It sounds more like his voice than his voice ever did, and that hurts worse than silence.
He tries to remember Mipha. He wants to remember her most of all. They were friends, he is told. Close, he is told. He has nothing but fragments and a shirt that fits too well. When he tries to remember, he sees blue scales instead of red.
Zelda is Zelda is Zelda. She is the reference point around which the world turns. She is always Zelda, even when she isn’t. Her face is always her face. He is grateful and resentful in turns. There are so many people he would remember, if he could. Instead there is Zelda.
Ganon is not Ganon is not Ganon. He doesn’t know if Ganon has a face. He’s had so many faces. Was this ever a man, this manifestation of malice? He remembers eyes of gold, he remembers snouts. He recognizes the smell of him in burnt cloves and blood.
Fear is red lights and a blue glow. He knows these things were hope, once. He can’t remember it. He can’t remember seeing six metal legs and believing they would save him. Did he always know that it was helpless? It feels like he should have known.
The words are different, but the meaning is the same. He is procrastinating. If he needed an excuse, he would call it training. He would say they need every advantage. He would say they will only have one chance. No one asks for excuses. He says nothing.
Zelda has waited a hundred years. She waits, still.
She remembers a boy who never rushed her. She remembers, the way he does not, his silent patience while she found herself. While she took too long to find herself. She will wait for him to find himself, even if he takes too long. They may doom the world with their patience, but does the world not owe them this? There are so many worlds, and so few of them are kind. What could this world have been, if it had been kind? What might she have saved if it had not demanded saving?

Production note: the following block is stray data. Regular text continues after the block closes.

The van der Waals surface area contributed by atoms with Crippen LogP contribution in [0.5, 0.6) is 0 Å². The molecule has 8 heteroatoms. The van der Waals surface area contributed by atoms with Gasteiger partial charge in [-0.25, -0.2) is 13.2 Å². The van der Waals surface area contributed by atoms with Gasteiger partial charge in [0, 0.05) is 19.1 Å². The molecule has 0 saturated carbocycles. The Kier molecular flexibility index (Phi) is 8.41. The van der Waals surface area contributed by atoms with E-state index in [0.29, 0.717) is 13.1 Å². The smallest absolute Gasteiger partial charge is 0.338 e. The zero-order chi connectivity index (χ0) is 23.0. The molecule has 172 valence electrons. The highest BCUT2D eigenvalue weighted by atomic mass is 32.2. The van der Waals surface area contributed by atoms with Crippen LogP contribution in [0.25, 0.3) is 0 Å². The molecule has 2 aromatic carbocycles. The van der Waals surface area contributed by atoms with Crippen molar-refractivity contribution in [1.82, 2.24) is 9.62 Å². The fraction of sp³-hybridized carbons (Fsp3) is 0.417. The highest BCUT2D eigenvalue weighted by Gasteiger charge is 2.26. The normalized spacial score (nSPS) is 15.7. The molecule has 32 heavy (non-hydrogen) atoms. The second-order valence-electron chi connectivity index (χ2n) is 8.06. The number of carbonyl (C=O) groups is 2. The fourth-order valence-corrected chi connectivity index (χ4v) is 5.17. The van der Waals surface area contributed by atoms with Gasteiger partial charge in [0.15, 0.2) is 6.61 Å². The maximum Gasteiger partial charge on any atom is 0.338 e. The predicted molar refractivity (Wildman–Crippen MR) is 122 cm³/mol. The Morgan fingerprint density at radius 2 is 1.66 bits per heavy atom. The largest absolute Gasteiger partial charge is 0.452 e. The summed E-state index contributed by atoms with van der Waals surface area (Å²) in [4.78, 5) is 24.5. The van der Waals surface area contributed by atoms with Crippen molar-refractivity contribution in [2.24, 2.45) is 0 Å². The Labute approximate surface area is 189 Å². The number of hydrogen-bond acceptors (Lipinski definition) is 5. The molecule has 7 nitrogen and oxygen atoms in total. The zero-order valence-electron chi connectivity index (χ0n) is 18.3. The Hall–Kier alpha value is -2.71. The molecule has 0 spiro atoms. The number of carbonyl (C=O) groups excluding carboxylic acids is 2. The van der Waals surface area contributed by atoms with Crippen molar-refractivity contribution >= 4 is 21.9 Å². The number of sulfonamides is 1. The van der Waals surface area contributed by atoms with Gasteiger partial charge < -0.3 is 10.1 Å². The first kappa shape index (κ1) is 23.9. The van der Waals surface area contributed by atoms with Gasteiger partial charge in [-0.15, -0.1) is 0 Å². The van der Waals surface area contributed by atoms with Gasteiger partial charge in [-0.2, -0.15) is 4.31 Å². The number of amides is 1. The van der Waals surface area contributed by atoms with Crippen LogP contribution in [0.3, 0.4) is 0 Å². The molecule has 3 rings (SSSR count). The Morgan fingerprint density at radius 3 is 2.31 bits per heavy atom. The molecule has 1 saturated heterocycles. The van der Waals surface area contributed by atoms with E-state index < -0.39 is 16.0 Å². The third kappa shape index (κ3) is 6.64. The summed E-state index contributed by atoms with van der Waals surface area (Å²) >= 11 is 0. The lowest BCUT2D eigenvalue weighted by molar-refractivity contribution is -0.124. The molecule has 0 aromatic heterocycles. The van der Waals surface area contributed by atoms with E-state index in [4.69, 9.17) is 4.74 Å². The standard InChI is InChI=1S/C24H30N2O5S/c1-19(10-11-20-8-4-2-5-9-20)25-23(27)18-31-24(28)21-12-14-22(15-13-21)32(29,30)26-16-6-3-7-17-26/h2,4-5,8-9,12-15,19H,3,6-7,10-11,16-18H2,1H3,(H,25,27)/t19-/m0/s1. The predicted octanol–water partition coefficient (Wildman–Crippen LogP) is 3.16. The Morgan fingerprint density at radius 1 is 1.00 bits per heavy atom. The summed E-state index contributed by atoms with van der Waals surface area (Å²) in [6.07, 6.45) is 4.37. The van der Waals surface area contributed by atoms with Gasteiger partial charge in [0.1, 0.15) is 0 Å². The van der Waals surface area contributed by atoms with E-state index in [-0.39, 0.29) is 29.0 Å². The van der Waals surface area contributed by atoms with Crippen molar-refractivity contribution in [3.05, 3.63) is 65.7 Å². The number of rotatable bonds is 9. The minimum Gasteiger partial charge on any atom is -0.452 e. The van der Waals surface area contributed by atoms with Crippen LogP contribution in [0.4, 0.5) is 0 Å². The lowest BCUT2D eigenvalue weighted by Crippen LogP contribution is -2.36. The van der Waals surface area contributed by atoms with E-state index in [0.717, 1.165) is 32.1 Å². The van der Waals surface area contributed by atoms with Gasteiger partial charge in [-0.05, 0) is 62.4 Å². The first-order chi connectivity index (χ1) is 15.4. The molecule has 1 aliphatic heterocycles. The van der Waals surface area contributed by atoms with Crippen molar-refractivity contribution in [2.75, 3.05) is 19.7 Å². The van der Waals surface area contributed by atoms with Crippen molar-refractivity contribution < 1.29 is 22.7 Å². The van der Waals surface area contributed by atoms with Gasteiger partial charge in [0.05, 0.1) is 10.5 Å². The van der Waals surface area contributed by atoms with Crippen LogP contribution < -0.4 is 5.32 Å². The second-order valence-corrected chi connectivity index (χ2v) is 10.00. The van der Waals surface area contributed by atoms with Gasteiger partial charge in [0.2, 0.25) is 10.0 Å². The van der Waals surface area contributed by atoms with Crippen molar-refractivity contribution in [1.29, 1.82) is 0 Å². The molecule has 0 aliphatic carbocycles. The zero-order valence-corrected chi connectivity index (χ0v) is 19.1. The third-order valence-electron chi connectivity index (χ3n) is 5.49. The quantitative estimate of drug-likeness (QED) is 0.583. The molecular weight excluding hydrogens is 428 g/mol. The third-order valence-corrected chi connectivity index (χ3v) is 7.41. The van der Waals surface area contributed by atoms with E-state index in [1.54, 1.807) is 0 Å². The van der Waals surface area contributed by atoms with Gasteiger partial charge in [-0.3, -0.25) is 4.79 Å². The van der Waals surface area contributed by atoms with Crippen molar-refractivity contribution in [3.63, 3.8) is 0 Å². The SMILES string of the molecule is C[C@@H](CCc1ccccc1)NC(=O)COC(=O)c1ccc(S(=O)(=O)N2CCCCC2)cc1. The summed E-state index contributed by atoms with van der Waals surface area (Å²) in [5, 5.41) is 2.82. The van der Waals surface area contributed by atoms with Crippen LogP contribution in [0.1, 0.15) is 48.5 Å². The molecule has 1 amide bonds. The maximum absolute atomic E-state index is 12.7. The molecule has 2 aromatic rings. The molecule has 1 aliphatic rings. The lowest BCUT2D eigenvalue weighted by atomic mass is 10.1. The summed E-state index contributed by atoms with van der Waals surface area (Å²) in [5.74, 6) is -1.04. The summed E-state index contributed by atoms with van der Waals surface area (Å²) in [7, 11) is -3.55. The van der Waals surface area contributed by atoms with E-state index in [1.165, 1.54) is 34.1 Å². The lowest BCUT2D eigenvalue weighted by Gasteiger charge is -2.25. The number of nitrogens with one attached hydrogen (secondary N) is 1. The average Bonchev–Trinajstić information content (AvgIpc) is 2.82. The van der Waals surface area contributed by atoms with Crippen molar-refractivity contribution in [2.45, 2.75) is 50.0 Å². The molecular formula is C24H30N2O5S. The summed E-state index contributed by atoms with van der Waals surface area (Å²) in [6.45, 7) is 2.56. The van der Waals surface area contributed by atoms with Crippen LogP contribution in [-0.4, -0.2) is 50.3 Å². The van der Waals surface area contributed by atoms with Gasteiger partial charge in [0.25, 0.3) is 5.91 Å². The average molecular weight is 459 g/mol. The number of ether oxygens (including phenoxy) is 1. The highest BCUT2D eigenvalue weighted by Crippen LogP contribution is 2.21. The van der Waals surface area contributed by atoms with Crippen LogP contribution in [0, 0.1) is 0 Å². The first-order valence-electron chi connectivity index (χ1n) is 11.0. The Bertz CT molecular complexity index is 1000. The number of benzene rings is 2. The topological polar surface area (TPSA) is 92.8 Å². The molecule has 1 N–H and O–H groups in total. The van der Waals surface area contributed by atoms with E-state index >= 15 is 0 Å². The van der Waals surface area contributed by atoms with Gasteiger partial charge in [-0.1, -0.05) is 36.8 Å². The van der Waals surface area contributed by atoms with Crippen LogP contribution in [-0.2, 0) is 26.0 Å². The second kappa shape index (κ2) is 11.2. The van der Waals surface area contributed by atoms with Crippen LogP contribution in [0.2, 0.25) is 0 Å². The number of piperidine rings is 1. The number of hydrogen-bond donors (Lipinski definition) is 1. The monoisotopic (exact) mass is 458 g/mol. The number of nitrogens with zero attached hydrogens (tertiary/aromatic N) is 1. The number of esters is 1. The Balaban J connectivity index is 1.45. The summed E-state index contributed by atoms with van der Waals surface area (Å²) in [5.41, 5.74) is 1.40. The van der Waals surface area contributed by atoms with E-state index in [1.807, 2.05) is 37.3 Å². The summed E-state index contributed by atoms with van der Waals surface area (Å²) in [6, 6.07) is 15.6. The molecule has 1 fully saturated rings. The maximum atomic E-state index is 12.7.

She did not save the world. She will not save the world. She saved a single point of kindness who did not ask it from her. She will not ask it from him, but he may save her all the same. He is courageous. He is kind. Please, be careful.
He catches Koroks in durian trees, and chases dragons through canyons.
He jumps off a cliff to land in a stable, and no one there sees the hero he should be. He is no one, he is nothing. He is halfway to a beast, but they’re grateful for his help, when he offers it. He always offers it. He doesn’t know how not to.
His hands are calloused. Sometimes they bleed. He ties up his hair every morning, and does not stop. Swords fit so neatly in his hand. Sometimes he uses them to light fires or carve birds. It’s just easier. A sword is all he knows. He’s trying to be more. This might be beyond him.
Sometimes he growls when he’s angry. Sometimes he rips things apart with his teeth. Sometimes dogs follow him, but sometimes they whine. The shadows aren’t always unfriendly, and he feels them like fingers in his hair. There are eyes like fire in the mirrors at night, but he can only see them in the corners of his eyes.
The first time the Gerudo catch him, it was because he tried to scale their walls. Why did he think that would work? Urbosa would laugh if she knew.
He catches horses, but they’re never the right one. The hooves are wrong, the gait is wrong. They are never a part of him, an extension of his own legs. He rides across fields and they hesitate the way she never did. He whistles three notes, sometimes, but it never works.
He finds it, eventually. The place the voice told him about. Walls without a roof. Has he been here before? Surely he has. It’s night when he arrives. His footsteps make no sound. This is how he navigates the world, now, quiet as the sky. It’s easier this way. He kneels down to catch the latch on the chest, and when it opens, he cannot breathe.
He stares at it for a long time.
The moon is only the moon. His skin is still his own. Eventually, he breathes again.